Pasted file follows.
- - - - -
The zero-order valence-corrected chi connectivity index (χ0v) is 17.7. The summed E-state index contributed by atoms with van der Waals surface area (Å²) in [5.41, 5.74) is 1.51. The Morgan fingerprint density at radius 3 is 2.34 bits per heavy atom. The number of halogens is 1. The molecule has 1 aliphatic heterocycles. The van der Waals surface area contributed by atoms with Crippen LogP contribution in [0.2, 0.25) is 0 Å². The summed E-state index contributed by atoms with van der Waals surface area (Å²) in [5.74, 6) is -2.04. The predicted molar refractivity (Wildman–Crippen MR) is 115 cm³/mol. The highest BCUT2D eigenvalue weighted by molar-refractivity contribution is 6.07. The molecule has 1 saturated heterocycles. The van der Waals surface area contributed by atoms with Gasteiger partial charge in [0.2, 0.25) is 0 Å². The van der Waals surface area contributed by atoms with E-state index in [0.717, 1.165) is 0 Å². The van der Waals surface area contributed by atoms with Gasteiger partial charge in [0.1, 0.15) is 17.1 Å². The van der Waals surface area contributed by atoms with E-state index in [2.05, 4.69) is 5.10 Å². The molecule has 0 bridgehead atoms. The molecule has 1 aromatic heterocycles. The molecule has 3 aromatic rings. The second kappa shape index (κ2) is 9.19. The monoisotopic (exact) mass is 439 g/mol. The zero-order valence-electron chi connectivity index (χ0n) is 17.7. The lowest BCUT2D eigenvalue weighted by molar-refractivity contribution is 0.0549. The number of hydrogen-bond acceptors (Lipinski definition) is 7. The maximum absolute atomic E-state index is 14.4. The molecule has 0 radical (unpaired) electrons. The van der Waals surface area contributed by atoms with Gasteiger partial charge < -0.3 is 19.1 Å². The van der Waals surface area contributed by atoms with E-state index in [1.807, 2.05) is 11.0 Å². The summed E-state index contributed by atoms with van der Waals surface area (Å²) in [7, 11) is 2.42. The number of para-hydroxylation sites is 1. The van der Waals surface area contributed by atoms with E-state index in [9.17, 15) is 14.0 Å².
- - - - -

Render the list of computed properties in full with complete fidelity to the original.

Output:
The zero-order valence-corrected chi connectivity index (χ0v) is 17.7. The summed E-state index contributed by atoms with van der Waals surface area (Å²) in [5.41, 5.74) is 1.51. The Morgan fingerprint density at radius 3 is 2.34 bits per heavy atom. The number of halogens is 1. The molecule has 1 aliphatic heterocycles. The van der Waals surface area contributed by atoms with Crippen LogP contribution in [0.2, 0.25) is 0 Å². The summed E-state index contributed by atoms with van der Waals surface area (Å²) in [5.74, 6) is -2.04. The predicted molar refractivity (Wildman–Crippen MR) is 115 cm³/mol. The highest BCUT2D eigenvalue weighted by molar-refractivity contribution is 6.07. The molecule has 1 saturated heterocycles. The van der Waals surface area contributed by atoms with Gasteiger partial charge in [0.2, 0.25) is 0 Å². The van der Waals surface area contributed by atoms with E-state index in [0.717, 1.165) is 0 Å². The van der Waals surface area contributed by atoms with Gasteiger partial charge in [0.1, 0.15) is 17.1 Å². The van der Waals surface area contributed by atoms with E-state index in [2.05, 4.69) is 5.10 Å². The molecule has 0 bridgehead atoms. The molecule has 1 aromatic heterocycles. The molecule has 3 aromatic rings. The second kappa shape index (κ2) is 9.19. The monoisotopic (exact) mass is 439 g/mol. The zero-order valence-electron chi connectivity index (χ0n) is 17.7. The lowest BCUT2D eigenvalue weighted by molar-refractivity contribution is 0.0549. The number of hydrogen-bond acceptors (Lipinski definition) is 7. The maximum absolute atomic E-state index is 14.4. The molecule has 0 radical (unpaired) electrons. The van der Waals surface area contributed by atoms with Gasteiger partial charge < -0.3 is 19.1 Å². The van der Waals surface area contributed by atoms with E-state index in [1.807, 2.05) is 11.0 Å². The summed E-state index contributed by atoms with van der Waals surface area (Å²) in [7, 11) is 2.42. The number of para-hydroxylation sites is 1. The van der Waals surface area contributed by atoms with E-state index in [9.17, 15) is 14.0 Å².